Many friends saw what I was doing, got inspired and bought the kit to "DIY" for their own events. One by one, I'd receive a "should have just ordered from you", message. 
I never knew what I was capable of until it got going and I got inspired. My fee was less than if anyone were to buy all the stuff and try it themselves. And it always turned out better than any of us could have imagined. So I opened up to orders and saw myself as providing a unique service...Until one day I couldn't. 

I lost my baker for the afternoon, and I couldn't follow through on an over-night order. I lost many hundreds of dollars and my reputation to that client. It was awful & I cried like a baby. Up until that order, we had a fine-tuned system and "never said no." It was a confident place. Then it was over. Too much $$$$ to get a shop, or a truck...It would have to become "my everything" in order to keep going. And I just couldn't, after a series of health issues and diagnosis to add to the year. 
That was that. I had to be mom. 

My dear mommy-friend has a handful of babies like I do. And let me assure you. It wrecks the bod to deliver. Natural, c-section, it just doesn't matter! Things hang, deflate, or grow that were...never meant to? Or were they? Well no matter, we have a solution for all that delivery mess and it's called PLASTIC SURGERY. 
This friend had been given the "green light" to get whatever needed fixin', a good fixin'. 

Her potential surgeon gave her access to pictures of before and after (tummy, breasts, you name it) of clients who had her similar body type and situations she was looking to operate on. 
She was not impressed. We had a long talk about it. Be comfortable with what you have? Or slice it up, maintain it (yes, some surgeries require maintenance care) and "get your groove back?"
This friend already has her groove. She lights up a room, her laughter is contagious, and she is gorgeous as is. (I'm not saying this to flatter her, it's just the darn truth). When I met her over a decade ago, I hated her 5mo belly bump coz it compared to my 8 week bump. She is just blessed like that, and I am not.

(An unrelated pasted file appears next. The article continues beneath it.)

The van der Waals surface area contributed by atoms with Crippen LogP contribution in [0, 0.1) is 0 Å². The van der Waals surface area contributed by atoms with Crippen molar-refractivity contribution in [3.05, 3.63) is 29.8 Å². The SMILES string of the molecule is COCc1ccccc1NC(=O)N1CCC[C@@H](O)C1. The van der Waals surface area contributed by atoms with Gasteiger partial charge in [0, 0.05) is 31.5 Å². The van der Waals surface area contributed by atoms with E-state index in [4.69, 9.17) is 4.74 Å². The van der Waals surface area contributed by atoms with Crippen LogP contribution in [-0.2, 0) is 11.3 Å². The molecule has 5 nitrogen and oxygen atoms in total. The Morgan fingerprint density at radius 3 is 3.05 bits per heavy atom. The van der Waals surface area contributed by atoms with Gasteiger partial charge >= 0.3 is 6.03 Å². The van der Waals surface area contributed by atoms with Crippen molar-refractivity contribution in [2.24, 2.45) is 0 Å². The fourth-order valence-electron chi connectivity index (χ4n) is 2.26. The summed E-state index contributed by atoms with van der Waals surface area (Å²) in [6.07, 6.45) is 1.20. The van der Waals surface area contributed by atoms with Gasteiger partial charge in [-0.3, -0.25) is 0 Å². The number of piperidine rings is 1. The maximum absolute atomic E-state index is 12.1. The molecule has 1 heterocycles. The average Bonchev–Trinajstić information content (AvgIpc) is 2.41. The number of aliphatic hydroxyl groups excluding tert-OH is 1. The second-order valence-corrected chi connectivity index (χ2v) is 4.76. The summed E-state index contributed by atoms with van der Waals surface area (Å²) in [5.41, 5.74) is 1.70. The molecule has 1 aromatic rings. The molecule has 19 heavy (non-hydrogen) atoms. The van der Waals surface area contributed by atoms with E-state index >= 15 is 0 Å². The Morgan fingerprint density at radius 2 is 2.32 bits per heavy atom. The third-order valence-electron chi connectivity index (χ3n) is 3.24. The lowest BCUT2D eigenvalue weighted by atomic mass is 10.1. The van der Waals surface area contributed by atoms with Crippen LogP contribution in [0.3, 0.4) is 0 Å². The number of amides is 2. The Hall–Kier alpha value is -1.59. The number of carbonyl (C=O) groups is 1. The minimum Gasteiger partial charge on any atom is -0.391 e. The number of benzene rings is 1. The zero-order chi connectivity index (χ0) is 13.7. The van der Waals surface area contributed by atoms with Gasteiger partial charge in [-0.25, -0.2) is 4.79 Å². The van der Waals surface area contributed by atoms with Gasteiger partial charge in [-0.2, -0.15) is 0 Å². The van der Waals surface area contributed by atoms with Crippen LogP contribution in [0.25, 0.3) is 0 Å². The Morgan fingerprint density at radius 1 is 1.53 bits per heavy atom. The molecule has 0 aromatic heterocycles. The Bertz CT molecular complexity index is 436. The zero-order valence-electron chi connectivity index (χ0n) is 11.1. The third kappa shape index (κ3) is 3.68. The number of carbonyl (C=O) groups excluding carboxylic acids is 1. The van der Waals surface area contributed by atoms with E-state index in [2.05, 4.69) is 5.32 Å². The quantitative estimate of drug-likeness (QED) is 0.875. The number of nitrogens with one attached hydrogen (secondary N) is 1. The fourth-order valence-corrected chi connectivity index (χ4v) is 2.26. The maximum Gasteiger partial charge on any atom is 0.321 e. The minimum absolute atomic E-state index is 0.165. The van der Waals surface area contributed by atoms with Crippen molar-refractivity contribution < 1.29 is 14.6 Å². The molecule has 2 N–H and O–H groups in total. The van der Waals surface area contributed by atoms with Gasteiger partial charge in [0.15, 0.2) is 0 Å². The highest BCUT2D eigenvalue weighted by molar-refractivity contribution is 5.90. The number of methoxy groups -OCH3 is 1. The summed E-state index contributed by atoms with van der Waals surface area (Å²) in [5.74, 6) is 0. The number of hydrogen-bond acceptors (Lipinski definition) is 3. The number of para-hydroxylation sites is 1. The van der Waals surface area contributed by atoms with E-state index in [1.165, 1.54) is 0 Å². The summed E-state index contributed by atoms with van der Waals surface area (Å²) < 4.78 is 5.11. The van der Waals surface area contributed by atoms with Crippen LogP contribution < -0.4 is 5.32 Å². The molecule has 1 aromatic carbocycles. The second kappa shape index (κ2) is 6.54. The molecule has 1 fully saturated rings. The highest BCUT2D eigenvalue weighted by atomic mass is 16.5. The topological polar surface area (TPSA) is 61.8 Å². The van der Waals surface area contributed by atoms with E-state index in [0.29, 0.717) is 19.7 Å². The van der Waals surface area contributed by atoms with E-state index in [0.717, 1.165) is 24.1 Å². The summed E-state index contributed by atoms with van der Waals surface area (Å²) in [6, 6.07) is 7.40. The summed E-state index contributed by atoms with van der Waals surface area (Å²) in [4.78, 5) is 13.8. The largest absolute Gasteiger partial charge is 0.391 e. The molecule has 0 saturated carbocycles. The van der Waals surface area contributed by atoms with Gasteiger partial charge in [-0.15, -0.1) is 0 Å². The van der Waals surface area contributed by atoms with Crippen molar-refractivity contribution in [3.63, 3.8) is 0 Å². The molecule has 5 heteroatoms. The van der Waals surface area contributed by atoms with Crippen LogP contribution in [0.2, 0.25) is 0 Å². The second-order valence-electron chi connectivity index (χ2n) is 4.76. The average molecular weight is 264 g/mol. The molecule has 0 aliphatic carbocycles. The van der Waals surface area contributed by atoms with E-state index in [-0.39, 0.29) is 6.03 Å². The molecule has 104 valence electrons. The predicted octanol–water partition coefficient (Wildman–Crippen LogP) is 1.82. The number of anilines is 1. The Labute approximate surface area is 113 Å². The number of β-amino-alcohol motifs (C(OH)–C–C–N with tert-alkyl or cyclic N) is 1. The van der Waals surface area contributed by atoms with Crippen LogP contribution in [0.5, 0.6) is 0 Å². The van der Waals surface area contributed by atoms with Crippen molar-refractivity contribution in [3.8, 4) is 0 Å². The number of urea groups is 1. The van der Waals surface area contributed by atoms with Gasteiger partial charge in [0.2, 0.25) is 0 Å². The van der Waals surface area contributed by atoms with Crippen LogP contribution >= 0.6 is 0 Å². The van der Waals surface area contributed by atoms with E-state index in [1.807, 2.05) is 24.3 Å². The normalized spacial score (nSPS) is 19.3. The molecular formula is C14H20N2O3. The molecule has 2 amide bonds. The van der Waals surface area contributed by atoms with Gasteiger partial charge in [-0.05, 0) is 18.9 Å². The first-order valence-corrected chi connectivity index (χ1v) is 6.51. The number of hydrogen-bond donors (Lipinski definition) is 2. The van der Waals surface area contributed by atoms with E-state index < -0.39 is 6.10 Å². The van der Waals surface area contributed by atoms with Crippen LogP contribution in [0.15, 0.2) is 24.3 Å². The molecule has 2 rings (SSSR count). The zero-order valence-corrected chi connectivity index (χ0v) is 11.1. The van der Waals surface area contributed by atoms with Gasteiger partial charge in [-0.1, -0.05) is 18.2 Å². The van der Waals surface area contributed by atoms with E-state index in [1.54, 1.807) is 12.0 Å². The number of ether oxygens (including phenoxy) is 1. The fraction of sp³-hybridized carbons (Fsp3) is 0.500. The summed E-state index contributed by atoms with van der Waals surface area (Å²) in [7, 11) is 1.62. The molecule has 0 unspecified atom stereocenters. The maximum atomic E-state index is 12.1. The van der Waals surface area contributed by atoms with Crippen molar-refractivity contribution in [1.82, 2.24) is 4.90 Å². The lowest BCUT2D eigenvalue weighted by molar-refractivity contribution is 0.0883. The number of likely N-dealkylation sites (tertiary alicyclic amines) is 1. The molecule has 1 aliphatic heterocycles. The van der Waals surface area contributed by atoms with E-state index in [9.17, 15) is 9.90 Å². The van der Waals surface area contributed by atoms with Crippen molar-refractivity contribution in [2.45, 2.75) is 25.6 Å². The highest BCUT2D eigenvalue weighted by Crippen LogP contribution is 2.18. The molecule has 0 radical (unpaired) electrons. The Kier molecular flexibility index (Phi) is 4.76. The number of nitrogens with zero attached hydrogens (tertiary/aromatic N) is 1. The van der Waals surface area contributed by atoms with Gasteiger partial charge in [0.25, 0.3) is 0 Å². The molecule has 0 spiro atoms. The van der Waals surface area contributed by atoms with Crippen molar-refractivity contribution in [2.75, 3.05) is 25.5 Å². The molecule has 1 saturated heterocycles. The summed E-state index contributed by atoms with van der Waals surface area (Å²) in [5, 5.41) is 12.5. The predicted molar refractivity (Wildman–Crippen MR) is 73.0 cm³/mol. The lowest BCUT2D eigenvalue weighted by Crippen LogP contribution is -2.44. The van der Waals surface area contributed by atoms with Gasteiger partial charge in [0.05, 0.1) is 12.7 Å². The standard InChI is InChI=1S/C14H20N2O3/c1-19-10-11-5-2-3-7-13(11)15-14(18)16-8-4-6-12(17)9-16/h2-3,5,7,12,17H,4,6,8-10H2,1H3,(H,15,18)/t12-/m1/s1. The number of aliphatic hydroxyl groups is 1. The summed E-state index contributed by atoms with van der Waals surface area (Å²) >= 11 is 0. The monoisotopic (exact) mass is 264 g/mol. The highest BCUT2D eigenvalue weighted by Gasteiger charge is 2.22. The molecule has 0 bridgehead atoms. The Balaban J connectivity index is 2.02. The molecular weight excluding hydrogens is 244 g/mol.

Those thirty-40 somethings know what happened to Tara Reid and Kathy Griffin, right? But we are flooded with images like this instead: 

We think we what we see is what we will get.

How on EARTH does this connect to diabetic alert dogs, you say? Well... This industry is meant to be ran like a business. You pay, you receive. But think of how personal each team is to the organization providing the service, and/or you!
You get a picture of a puppy and you're HOOKED. DONE. "This is our D.A.D!" Videos, pictures, and testimonials pop up all over FB. 
It's beautiful and we all want to "Like", follow or share in your joy. Some of us, "Want that too." 
Who wouldn't? A furry, affectionate canine companion for my diabetic child? COUNT ME IN.
"But where do I start? How do I GET A DOG? Do I hire someone to do it? Can I do it myself? What does it cost? Where did THEY get THEIRS. That looks good."

The problem with this industry being so personal is just that. It's personal. So if one person had a bad experience (like my poor client who got late pops) they will want to TAKE THAT ORG DOWN. 
But no two people or experiences can possibly repeat! So is that really fair? Oh, but Warren Retrievers... (we get a free pass to complain about his org publicly, if not already clients) Have you noticed that? He is finally under Federal Investigation. I know more people online than in person who have been wronged by this man. I also know two local handlers that are more than pleased by their dogs from him. So much to say, he has been in prison before, he may be there again. He keeps producing dogs and families keep flocking.